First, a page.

In March 2019, Lyst named Somers and Orsola de Castro amongst 8 Sustainable Icons Revolutionising the Fashion World, alongside names such as Emma Watson, Meghan Markle, Pharrell Williams and Stella McCartney.[38]


Somers founded fair trade hat brand Pachacuti in 1992.[39] Pachacuti was the first company to be certified under the World Fair Trade Organization Sustainable Fair Trade Management System,[40][41] the first International certification of a fair trade, sustainable production process.[42] The WFTO certification "guaranteed practices, procedures and processes that demonstrate social, economic and environmental responsibility throughout the supply chain".[43] Pachacuti's products were labelled Certified Fair Trade by WFTO UK0001-2009 to 2012.[44][45]

Somers piloted the European Union Geo Fair Trade project from 2009–12[46] which traced products from the straw to the Panama hat weavers. 60 social, economic, geolocalisation and environmental indicators tracked annual changes. The pilot project mapped the GPS co-ordinates of Pachacuti's 154 weavers' houses in Ecuador, the parcels of land where the Carludovica Palmata grows, and the co-ordinates of the associations who harvest and process the straw.[47][48][49]

At London Fashion Week in September 2013, People Tree Ltd. and Pachacuti were the first brands globally to launch the WFTO Fair Trade Guarantee System label.[50][51][52][53]


Somers appears regularly on television and radio in the UK and overseas [54][55]. She is a frequent guest on BBC World Business News[56] and in November 2018 she appeared on BBC Breakfast to talk about the impact of fast fashion on the environment following the Environmental Audit Committee's inquiry into sustainability in the fashion industry[57] Press articles and interviews include: Forbes How Two Entrepreneurs Became Unexpected Activists And Started A Fashion Revolution [58] Telegraph She Wears It well [59] El País [60] Vogue [61] and Newsweek How the Rana Plaza Disaster Changed Fashion Forever [62]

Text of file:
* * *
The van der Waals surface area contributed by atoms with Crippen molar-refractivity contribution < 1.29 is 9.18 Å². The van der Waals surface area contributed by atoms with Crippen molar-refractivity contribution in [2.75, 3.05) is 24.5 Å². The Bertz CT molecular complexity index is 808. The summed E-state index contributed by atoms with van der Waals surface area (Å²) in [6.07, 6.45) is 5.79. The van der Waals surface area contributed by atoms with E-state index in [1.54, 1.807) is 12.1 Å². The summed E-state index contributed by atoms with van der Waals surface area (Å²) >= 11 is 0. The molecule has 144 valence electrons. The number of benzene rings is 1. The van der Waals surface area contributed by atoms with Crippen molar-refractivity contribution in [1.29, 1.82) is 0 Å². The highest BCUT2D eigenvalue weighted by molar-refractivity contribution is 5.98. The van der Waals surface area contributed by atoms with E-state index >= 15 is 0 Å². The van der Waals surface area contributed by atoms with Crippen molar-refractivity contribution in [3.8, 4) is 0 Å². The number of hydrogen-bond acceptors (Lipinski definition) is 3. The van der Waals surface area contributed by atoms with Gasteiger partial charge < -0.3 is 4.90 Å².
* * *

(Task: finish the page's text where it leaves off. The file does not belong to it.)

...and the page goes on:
Lectures and Presentations[edit]

Somers is a regular speaker at universities, events and conferences, both nationally [48][63][64] and internationally [65] [66] [67] [68] on Fashion Revolution, fair trade, entrepreneurship, sustainability and fashion. She has lectured on cruise ships in Latin America and the Caribbean[69] on textiles, traditional dress, artisan handicrafts, indigenous peoples and fair trade.


Somers wrote the introduction to "Fixing Fashion" which looks at the impacts of consumer culture's addiction to disposable fashion, published in 2015 by New Society. She is co-author of the book Working Ethically, which aims to help business owners find an ethical strategy which will benefit their suppliers, community and environment.[70] She contributed a chapter to the book, published in 2014, Sustainable Luxury and Social Entrepreneurship[71]

Business accomplishments[edit]

  • 2019 Lyst named Somers and Orsola de Castro amongst 8 Sustainable Icons Revolutionising the Fashion World, alongside Emma Watson, Meghan Markle, Pharrell Williams and Stella McCartney.[72]